How to Protect Your Social Security Number From Identity Theft (SSN)

How to Protect Your Social Security Number From Identity Theft(SSN): Recently, Identity Theft is thriving in the United States, and this is because Americans are asked on a daily to provide details of their social security number in different types of interactions

However, usually social security numbers were never, intended to be used as the primary source of ID. bt in other many ways, this is what exactly has happened. Although there are ways and fail-safes in place for people to better protect their SSNs from identity theft and scams.

When You Should Provide Your Social Security Number


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Sometimes, there are days you should provide your social security number as not everyone that makes a request for it actually needs it. Usually, if an entity reports information in regards to you in the internal revenue services(IRS), then you will need to submit your SSN and this includes your bank/lenders employer, the US treasury for savings bonds, state unemployment insurance, and lastly, your worker’s compensation offices

Though many other organizations and institutions alike have the legal right to ask for your SSN, they usually do not require it or even need it. While you on the other hand are not legally obliged to provide it.

Steps to Protect Your Social Security Number

Below are some of the 10 things that you can do to safeguard your SSN:

  • When asked for your SSN, always provide an alternative form of ID
  • Also, leave your card at home when necessary
  • Never use your SSN as a password
  • You should not send your SSN through an electronic device
  • You should consider an identity protection service
  • Never use your SSN through an electronic device
  • Never give your SSN out to any strangers
  • Always monitor your bank and credit card accounts
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Steps to Take if You Think You Have Been Scammed

The social security administration publishes a booklet which is titled theft and your social security number. The book has the basic protection tips, and also has the information on what to do in the event that your identity and SSN have been compromised or even stolen. However, below are some steps that you can do if you think that you have been scammed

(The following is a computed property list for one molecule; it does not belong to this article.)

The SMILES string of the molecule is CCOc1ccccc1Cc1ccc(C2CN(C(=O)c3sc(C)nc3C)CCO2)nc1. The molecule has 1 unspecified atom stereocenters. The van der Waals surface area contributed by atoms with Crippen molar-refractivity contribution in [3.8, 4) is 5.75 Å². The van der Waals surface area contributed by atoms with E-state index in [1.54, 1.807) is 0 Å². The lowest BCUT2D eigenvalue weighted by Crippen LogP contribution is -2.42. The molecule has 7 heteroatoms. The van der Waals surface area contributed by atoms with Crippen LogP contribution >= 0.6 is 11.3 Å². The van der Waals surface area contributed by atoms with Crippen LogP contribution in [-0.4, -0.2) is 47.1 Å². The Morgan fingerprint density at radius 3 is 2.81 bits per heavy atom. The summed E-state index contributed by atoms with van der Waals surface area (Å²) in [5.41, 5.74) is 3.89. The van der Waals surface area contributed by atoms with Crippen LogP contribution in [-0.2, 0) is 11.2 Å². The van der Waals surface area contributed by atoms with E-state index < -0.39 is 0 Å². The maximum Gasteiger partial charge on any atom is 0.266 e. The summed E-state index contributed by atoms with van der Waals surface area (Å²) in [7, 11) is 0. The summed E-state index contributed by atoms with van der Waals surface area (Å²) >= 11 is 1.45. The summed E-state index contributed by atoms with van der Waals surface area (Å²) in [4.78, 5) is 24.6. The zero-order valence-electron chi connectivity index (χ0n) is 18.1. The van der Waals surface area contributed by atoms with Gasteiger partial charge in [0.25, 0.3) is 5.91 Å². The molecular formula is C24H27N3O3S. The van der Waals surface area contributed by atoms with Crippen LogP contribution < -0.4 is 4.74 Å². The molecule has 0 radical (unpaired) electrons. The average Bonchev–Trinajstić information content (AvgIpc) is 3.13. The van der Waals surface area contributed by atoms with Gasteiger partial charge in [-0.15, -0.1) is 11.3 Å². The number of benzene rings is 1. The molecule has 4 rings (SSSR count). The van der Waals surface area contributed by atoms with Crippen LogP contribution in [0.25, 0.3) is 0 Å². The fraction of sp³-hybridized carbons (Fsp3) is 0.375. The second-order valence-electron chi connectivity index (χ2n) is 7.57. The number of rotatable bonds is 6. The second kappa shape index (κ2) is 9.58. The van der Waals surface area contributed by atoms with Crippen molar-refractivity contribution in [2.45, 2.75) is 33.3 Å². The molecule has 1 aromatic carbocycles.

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Contact the Social Security Administration
The fastest way and easiest way to contact social security is online. SSA has a national toll-free phone number.

Contact Medicare If Your MBI Has Been Stolen
Though Medicare has stopped using SSNs and has replaced them with a Medicare Beneficiary Identifier. Which is also subject to theft and can be used to commit Medicare fraud.

Request a Review of Your Social Security Earnings
More than one person might use the same SSN accidentally through a typo or misremembering when filling out some form or paperwork. This can also occur on purpose if somebody uses your number o get a job. Just contact Security to request an earnings review

Visit Identity to Get a Recovery Plan
You can go ahead and visit to report identity theft and very important set up a recovery plan.

Check Employer Verifications at My E-Verify
You can also check for the names of employers who have verified your eligibility to work in the U.S. if they want through the Department of Homeland Security E-verify system. To do that, go to the my-Verify webpage. If you see an employer whose name you do not recognize, someone else might be using your number to work in the U.S.

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Other Steps to Take if You Think You Have Been Scammed

Contact the Internal Revenue Service(IRS)
You might also want to contact the Internal Revenue Service if you suspect an identity thief has filed a tax return in your own name to get a refund. The IRS should also be on your list of contacts if you suspect somebody is using your number for work purposes. Use the IRS Identity Theft Central website or call the number

Appy for a New SSN as a Last Resort
If you are sure and you believe you have done everything you can and somebody is still using your SSN. You will need to request a new number from the SSA. So if you decide to apply for a new one, you will need to prove your identity, age, and U.S. citizenship or immigration status. After you have received a new one, do not use your old number again. Make sure your new number is reported to all agencies that will need it. And also those agencies know you no longer use the old number.

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